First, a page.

Wednesday, April 14, 2010

Measuring the Team - Part 1

“What gets measured gets managed,” my boss told me as he leaned back in his chair, imparting the wisdom of the ages on me. “That’s all you need to know to be successful in this area. If you don’t measure it, it won’t get managed. And I’ll tell you something else. Everything that is important can be measured.”

This was music to my ears. I had already built a reputation for getting results. (See A Little History and Background). With my background in accounting and finance, measuring things was pretty easy for me. I was far better than most at creating measurements of our success because numbers had a way of just speaking to me. Over the years, I created metrics in a variety of areas to measure our progress and success. In a number of ways the metrics were instrumental in helping us uncover bottlenecks, identify challenges, and improve our performance. It’s safe to say that my utilization and understanding of metrics furthered my ability to get more results than my peers and distance myself from them in terms of our managerial abilities.

Over time my ability to manage the business led me to get promoted into areas where I was not a technical expert. For some people, that can create a huge problem as they can be very insecure about an area where they lack detailed knowledge. In my case I was fortunate to have a boss who taught me how to ask questions, how to do detailed analysis of processes, and the advantages of not being a technical expert. Using these skills, I continued to get results in areas that were far removed from my accounting and finance background. I often found myself being put in charge of areas that were performing badly, where the metrics were far below the company’s expectations. I became a kind of “turnaround specialist” inside my own company. I moved from department to department reversing the numbers and improving productivity. In doing so, I learned the first fallacy of managing through metrics.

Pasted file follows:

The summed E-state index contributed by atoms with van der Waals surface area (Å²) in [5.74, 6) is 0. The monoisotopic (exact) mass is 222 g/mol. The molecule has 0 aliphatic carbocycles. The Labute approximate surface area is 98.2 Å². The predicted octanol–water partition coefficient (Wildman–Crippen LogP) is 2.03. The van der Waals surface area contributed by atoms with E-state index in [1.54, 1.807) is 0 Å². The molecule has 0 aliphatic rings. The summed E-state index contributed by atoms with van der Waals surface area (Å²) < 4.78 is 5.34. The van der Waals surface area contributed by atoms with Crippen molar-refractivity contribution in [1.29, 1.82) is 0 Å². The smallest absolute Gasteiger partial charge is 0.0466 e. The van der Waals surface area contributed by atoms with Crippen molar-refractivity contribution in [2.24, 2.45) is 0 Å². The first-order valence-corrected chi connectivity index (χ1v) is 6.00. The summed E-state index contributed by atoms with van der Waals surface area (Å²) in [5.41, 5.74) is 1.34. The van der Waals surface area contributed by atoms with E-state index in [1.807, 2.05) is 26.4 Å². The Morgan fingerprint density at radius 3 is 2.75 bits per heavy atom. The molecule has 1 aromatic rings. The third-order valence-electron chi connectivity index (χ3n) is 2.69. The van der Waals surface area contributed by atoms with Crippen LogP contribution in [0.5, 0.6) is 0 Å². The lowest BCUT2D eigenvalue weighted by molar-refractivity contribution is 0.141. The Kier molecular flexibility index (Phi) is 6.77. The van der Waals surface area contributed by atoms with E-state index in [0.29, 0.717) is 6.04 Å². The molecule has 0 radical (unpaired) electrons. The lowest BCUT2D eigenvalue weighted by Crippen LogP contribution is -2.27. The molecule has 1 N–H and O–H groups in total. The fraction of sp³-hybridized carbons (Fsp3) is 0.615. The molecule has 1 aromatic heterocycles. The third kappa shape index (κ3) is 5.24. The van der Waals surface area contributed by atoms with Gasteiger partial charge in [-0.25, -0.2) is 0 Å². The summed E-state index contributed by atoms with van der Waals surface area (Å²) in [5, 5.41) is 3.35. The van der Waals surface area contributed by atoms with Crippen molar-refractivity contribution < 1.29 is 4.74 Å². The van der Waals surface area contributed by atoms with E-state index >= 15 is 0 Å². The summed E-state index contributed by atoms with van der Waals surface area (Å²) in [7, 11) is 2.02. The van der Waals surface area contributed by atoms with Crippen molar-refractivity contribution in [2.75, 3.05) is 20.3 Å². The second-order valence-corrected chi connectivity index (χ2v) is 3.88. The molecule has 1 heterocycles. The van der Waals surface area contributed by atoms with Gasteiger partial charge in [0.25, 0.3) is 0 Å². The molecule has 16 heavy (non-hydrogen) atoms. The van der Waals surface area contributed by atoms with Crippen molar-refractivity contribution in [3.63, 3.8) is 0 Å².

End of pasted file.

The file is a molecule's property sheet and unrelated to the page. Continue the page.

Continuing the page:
While it's true that what gets measured gets managed, not everything that can be measured matters. In case after case I found that organizations were measuring the wrong things. They measured what was easy to measure instead of what they should be measuring. So, while what they measured was getting managed, the things that they should have been measuring were left languishing because they couldn’t figure out how to measure them. Much of my success was the direct result of my ability to ascertain what SHOULD be measured and managed.

We’ll discuss this in more depth in our next posting.

At ECI Learning Systems LLC, we are dedicated to helping companies get the greatest return from their most valuable asset: their employees. We work with you to align 3 key organizational factors:

• Your Company Culture
• The Leadership Styles of your key managers
• The Expectations of your Employees

When these 3 factors are aligned, you create an energy in your company that improves productivity, reduces absenteeism, increases creativity, and positively impacts your bottom line. Contact ECI Learning Systems LLC today to get your free Workplace Evaluation.

Until next time.....

Dave Meyer
ECI Learning Systems, LLC

1 comment:

  1. Thanks Dave,

    I read your post with anticipation for the next installment. I think back t a book that i think you recommended Three Signs of a Miserable Job by Patrick Lencioni. In it he too wanted to find a way to measure the things that make a difference and in fact he succeeded in measuring the impact of a smile.

    Looking forward to the next one.